HIV and Tuberculosis in Prisons in Sub-Saharan Africa

September 2016 - Epidemiology

View Full Edition Send to a Friend

Telisinghe, L., Charalambous, S., Topp, S.M., et al. The Lancet (July), doi: 10.1016/S0140-6736(16)30578-5.

This review of 48 grey and white articles published between 2011 and 2015 examined HIV and TB epidemiology, services, and research priorities in sub-Saharan African (SSA) prisons. Data were available for 24 of 49 countries. The authors found higher HIV and TB prevalence in imprisoned populations generally, and in incarcerated females, relative to non-incarcerated populations. Policies for HIV and TB testing, care, and treatment in SSA prisons are scarce. Most prisoners with TB also experienced HIV coinfection; one study estimated that the spread of TB could be as high as 90 percent in prison. Shortages of health staff, and transfers within and out of prisons, present challenges for treatment continuity. Prisoners are often in and out of prison, indicating that addressing HIV and TB in prisons will also benefit the communities to which they return. International recommendations, which are rarely followed due to financial and policy challenges, include structural interventions that reduce the spread of TB, harm reduction/HIV prevention activities, and voluntary testing and treatment for both HIV and TB. The authors concluded that improving the HIV/TB situation in prisons would require significant political commitment, including sustainable funding, strong management, and research, along with prison system reforms to decrease exposure by reducing pre-trial court delays, and reduced sentences to limit the duration of imprisonment.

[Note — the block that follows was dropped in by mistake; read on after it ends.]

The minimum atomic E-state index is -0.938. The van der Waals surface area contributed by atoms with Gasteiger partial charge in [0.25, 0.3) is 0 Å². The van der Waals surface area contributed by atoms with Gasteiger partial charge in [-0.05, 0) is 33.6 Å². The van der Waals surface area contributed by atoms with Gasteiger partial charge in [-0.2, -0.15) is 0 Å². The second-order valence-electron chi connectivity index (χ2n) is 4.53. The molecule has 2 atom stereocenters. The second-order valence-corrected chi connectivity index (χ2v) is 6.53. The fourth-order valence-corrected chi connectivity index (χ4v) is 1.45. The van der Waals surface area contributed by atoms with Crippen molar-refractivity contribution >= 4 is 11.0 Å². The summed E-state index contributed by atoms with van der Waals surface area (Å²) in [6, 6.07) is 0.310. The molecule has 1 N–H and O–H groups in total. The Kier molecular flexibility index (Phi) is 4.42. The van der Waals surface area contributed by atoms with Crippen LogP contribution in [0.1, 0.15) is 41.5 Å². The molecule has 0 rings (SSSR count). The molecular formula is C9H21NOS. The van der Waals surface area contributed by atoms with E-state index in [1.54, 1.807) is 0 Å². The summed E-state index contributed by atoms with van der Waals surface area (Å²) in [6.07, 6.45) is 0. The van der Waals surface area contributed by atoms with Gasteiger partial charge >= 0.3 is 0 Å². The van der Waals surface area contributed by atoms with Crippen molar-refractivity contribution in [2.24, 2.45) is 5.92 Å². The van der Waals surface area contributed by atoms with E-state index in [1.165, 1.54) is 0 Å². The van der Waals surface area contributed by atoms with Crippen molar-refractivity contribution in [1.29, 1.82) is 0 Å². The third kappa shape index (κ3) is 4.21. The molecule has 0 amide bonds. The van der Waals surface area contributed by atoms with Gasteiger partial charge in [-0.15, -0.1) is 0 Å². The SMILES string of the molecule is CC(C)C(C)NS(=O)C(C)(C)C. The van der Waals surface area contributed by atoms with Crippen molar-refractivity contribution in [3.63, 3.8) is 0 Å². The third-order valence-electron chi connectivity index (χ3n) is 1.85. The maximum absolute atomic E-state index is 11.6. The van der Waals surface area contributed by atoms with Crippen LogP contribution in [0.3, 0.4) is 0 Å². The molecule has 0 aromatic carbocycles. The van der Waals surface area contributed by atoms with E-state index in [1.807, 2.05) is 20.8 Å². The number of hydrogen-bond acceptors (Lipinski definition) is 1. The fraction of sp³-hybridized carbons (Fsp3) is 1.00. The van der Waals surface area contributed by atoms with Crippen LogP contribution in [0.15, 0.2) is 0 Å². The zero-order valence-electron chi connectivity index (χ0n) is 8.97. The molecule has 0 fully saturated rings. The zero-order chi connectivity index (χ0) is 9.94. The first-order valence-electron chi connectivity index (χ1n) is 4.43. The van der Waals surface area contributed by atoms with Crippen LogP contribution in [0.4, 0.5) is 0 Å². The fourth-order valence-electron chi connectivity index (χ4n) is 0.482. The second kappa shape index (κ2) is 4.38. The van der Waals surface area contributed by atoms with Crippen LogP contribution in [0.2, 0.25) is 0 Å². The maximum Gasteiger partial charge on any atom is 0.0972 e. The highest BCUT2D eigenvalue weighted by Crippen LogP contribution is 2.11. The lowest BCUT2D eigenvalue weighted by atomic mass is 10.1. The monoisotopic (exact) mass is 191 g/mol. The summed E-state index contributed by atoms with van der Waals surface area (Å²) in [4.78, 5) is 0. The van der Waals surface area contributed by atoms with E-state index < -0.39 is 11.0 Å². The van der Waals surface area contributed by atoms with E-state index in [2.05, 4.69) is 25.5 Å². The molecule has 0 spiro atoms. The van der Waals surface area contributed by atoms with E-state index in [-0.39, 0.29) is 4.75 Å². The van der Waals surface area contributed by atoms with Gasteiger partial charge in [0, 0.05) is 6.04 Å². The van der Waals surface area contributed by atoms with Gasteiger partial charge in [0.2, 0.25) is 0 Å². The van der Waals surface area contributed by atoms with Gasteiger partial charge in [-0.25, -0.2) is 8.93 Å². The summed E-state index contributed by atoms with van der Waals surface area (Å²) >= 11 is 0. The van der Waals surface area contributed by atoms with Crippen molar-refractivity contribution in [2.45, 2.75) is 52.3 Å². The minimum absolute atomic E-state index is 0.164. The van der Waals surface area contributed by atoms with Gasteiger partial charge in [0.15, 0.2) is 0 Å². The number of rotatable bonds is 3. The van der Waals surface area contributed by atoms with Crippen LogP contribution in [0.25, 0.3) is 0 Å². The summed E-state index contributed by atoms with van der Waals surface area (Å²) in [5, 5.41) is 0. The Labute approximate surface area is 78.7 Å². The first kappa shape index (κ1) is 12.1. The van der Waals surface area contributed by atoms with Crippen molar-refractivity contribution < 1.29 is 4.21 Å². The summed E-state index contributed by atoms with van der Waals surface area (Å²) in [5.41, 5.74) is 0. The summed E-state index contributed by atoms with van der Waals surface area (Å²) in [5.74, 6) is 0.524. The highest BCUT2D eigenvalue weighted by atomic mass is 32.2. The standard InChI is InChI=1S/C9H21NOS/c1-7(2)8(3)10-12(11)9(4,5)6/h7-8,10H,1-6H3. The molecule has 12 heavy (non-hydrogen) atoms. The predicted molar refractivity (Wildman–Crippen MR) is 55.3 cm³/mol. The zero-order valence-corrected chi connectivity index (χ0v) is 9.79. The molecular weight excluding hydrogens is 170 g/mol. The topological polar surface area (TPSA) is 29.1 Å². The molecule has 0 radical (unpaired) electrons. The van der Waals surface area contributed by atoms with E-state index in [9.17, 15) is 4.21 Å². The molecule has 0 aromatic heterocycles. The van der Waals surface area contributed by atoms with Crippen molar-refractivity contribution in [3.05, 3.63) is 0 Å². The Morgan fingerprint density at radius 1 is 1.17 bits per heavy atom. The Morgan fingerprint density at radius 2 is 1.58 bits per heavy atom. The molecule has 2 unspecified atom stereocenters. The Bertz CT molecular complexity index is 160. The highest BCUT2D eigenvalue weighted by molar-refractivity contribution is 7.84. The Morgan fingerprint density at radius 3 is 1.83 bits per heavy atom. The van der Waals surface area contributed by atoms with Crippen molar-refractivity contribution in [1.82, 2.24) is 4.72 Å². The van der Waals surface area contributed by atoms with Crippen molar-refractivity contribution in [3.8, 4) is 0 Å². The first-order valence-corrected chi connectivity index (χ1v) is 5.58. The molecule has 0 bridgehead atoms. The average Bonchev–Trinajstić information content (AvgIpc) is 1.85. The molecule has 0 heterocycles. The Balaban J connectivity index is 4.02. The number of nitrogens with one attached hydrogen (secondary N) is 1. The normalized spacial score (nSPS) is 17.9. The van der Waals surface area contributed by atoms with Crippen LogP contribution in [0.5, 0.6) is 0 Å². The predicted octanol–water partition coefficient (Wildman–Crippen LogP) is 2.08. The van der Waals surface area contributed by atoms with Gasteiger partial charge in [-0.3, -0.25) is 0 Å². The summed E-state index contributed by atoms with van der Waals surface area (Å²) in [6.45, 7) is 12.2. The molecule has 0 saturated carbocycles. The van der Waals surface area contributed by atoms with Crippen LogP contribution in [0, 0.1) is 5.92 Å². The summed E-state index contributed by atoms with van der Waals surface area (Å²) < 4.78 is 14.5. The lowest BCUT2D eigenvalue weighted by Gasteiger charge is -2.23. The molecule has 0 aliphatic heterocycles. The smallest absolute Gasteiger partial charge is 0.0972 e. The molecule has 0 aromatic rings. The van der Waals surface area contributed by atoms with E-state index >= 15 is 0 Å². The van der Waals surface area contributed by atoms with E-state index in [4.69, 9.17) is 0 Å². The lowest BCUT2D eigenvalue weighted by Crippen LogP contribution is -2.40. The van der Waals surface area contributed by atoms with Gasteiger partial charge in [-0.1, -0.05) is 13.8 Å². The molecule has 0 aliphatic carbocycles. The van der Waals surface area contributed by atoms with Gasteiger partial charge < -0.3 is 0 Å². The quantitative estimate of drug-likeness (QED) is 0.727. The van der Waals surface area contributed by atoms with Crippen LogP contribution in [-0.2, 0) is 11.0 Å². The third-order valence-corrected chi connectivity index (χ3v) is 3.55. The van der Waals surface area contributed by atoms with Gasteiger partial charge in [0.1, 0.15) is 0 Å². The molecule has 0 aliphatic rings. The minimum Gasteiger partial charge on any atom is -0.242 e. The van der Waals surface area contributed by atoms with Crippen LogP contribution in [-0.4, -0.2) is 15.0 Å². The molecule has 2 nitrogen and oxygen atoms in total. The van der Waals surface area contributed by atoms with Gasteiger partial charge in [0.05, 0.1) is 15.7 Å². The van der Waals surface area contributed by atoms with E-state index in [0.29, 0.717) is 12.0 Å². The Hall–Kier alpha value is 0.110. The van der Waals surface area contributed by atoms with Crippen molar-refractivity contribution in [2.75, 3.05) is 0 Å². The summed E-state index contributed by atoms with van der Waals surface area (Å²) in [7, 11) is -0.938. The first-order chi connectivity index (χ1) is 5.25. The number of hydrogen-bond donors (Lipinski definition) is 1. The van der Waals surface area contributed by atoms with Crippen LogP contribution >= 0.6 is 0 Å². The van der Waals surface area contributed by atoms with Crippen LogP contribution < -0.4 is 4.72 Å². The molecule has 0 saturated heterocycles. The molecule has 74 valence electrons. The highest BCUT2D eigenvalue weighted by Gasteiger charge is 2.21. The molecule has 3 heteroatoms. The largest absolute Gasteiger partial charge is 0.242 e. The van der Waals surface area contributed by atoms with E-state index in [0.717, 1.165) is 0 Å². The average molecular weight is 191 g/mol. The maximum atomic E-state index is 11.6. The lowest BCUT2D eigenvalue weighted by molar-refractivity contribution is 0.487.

Search the Prevention Update Archive